I was organizing my ever-expanding collection of plants and gardening books when I came across a title that caught my eye. An hour passed quickly as I sat reading and re-reading some insightful observations and recommendations from Sally Jean Cunningham’s âGreat Garden Companionsâ (Rodale Press, 1998). It was now evident that this was a book that I should have carefully read and assimilated years ago, given that it sat on my shelf for over two decades and contains more wisdom than that. that one might expect to find in several dozen books, collected together, on horticultural subjects. By the way, there are many copies of “Great Garden Companions” available from internet vendors, and most of them are priced under $ 20.
Most gardening books have a lot of information, but you don’t necessarily come across the wisdom in their pages. When it comes to gardening books, wisdom seems to be characterized by contempt for conventional views where the author’s eyebrows are raised in the face of widely accepted practices. Simplicity triumphs and an attitude of letting nature take its course prevails.
Almost always gardening books are too involved in outside inputs or quick fixes. It is as if the proper use of soil amendments, fertilizers and pesticides alone can make us good gardeners.
Yet, by doing something as simple as keeping several inches of mulch on the surface of the soil, you will find that soil amendments and fertilizers, over time, may not be necessary as the decaying organic matter. in the mulch enriches the soil and provides all the minerals that the plants need. Mulch also decreases the frequency of irrigation as it minimizes the evaporation of water from the soil surface and eliminates the need for herbicides as it smothers weed seeds before they can germinate. By incorporating these plants that attract or protect beneficial insects that attack harmful insects into your vegetable garden, insecticides of all kinds will soon disappear from your mind.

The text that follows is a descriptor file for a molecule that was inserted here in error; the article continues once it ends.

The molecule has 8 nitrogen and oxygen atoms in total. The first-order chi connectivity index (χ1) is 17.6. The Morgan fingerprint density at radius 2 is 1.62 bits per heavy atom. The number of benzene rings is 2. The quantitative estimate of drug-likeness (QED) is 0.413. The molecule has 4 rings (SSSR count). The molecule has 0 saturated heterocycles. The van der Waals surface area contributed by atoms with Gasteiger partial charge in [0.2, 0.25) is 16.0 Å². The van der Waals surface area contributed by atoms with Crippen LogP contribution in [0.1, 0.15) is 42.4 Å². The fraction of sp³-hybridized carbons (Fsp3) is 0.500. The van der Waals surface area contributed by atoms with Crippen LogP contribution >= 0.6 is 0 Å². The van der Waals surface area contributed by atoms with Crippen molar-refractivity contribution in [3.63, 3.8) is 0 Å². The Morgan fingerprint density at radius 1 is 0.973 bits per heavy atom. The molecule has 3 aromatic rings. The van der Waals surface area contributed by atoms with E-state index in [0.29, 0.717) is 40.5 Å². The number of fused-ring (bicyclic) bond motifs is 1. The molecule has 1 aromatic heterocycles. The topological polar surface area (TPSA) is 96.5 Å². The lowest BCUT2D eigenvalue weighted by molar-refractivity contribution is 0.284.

Cunningham says she owes much of her vegetable garden’s success to planting a select group of herbs and flowers side by side with her crops. Herbs usually belong to the Umbelliferous family (alternatively called the carrot or parsley family) and are distinguished by their lacy foliage: parsley, cilantro, dill, fennel. She also recommends “planting fragrant herbs like basil” which “can confuse or repel pests.” As for the flowers, Cunningham relies heavily on those of the aster or daisy family: marigold, zinnia, Shasta daisy, cosmos, coreopsis, bachelor’s buttons, yarrow, and especially tansy (Tancetum vulgare), “probably the best. attractor of useful insects. “
Ground covers are highly recommended as they provide shelter to both beneficial insects and spiders that prey on pests. Gazania and the highway daisy (Osteospermum) are ideal in this regard as they fill the beak both as a ground cover and, as members of the daisy family, present flowers that are magnets to devouring insects. of parasites.
She also praises borage. âHe sows himself every year but he’s not aggressive. This plant is truly a charmer with hairy, drooping flower buds and blue star shaped flowers. Borage is a billowy specimen up to two feet tall and attracts pollinators. It is recommended that you plant it next to your strawberry field, as the horde of bees that borage attracts will also visit your strawberry blossoms, resulting in more fruit. Spreading a packet of borage seeds will make any garden much more friendly and welcoming, not only to pollinating insects, but also to humans. Although it is annual, borage self-sows with enthusiasm from year to year. The seedlings taste like cucumber and can be added to your salad.
Cunnigham is generally against the purchase of beneficial insects which, although effective on farms or in other commercial applications, are not necessary for the home garden because “we can attract all the help we need by planting. the good attractive plants and providing water and shelter “. She suggests setting up an “insect bath – a large clay saucer or aluminum pie pan with pebbles and small stones in it.” Add just enough water to cover most of the boulders and pebbles, leaving some exposed as landing sites for the “goodies,” which would include ladybugs, lacewing, parasitic wasps (about the size of the tip). of a pencil) and hoverflies (which look like tiny bees with gold stripes on the back or a metallic blue or green coloring).